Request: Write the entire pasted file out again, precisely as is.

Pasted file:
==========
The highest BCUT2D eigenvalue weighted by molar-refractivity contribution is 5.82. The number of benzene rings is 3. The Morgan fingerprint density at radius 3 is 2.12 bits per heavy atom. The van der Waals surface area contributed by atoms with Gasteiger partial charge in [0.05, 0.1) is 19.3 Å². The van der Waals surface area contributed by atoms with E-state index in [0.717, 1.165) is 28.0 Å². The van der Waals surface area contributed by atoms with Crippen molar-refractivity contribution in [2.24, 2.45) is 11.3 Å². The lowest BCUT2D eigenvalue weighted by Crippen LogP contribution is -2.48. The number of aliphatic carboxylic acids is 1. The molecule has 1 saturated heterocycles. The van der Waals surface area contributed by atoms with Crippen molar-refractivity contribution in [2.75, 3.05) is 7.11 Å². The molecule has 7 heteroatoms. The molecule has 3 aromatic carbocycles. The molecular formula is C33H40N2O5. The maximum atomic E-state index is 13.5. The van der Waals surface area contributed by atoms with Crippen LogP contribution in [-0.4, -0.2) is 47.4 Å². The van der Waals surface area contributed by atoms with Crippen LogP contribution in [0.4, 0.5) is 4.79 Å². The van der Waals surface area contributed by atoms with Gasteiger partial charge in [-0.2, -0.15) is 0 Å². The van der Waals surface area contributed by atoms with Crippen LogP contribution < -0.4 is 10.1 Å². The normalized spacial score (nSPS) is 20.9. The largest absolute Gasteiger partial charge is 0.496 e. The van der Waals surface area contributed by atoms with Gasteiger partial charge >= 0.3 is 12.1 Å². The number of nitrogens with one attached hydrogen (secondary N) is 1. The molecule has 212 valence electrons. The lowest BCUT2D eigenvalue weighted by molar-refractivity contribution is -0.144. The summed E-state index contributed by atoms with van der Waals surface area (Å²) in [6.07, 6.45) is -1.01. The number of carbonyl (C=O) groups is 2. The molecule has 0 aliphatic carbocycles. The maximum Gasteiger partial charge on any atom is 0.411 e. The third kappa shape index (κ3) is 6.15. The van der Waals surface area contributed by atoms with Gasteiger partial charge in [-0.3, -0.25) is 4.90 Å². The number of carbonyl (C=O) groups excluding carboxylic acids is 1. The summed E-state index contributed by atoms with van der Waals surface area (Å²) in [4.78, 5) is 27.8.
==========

The highest BCUT2D eigenvalue weighted by molar-refractivity contribution is 5.82. The number of benzene rings is 3. The Morgan fingerprint density at radius 3 is 2.12 bits per heavy atom. The van der Waals surface area contributed by atoms with Gasteiger partial charge in [0.05, 0.1) is 19.3 Å². The van der Waals surface area contributed by atoms with E-state index in [0.717, 1.165) is 28.0 Å². The van der Waals surface area contributed by atoms with Crippen molar-refractivity contribution in [2.24, 2.45) is 11.3 Å². The lowest BCUT2D eigenvalue weighted by Crippen LogP contribution is -2.48. The number of aliphatic carboxylic acids is 1. The molecule has 1 saturated heterocycles. The van der Waals surface area contributed by atoms with Crippen molar-refractivity contribution in [2.75, 3.05) is 7.11 Å². The molecule has 7 heteroatoms. The molecule has 3 aromatic carbocycles. The molecular formula is C33H40N2O5. The maximum atomic E-state index is 13.5. The van der Waals surface area contributed by atoms with Crippen LogP contribution in [-0.4, -0.2) is 47.4 Å². The van der Waals surface area contributed by atoms with Crippen LogP contribution in [0.4, 0.5) is 4.79 Å². The van der Waals surface area contributed by atoms with Gasteiger partial charge in [-0.2, -0.15) is 0 Å². The van der Waals surface area contributed by atoms with Crippen LogP contribution < -0.4 is 10.1 Å². The normalized spacial score (nSPS) is 20.9. The largest absolute Gasteiger partial charge is 0.496 e. The van der Waals surface area contributed by atoms with Gasteiger partial charge >= 0.3 is 12.1 Å². The number of nitrogens with one attached hydrogen (secondary N) is 1. The molecule has 212 valence electrons. The lowest BCUT2D eigenvalue weighted by molar-refractivity contribution is -0.144. The summed E-state index contributed by atoms with van der Waals surface area (Å²) in [6.07, 6.45) is -1.01. The number of carbonyl (C=O) groups is 2. The molecule has 0 aliphatic carbocycles. The maximum Gasteiger partial charge on any atom is 0.411 e. The third kappa shape index (κ3) is 6.15. The van der Waals surface area contributed by atoms with Gasteiger partial charge in [-0.3, -0.25) is 4.90 Å². The number of carbonyl (C=O) groups excluding carboxylic acids is 1. The summed E-state index contributed by atoms with van der Waals surface area (Å²) in [4.78, 5) is 27.8.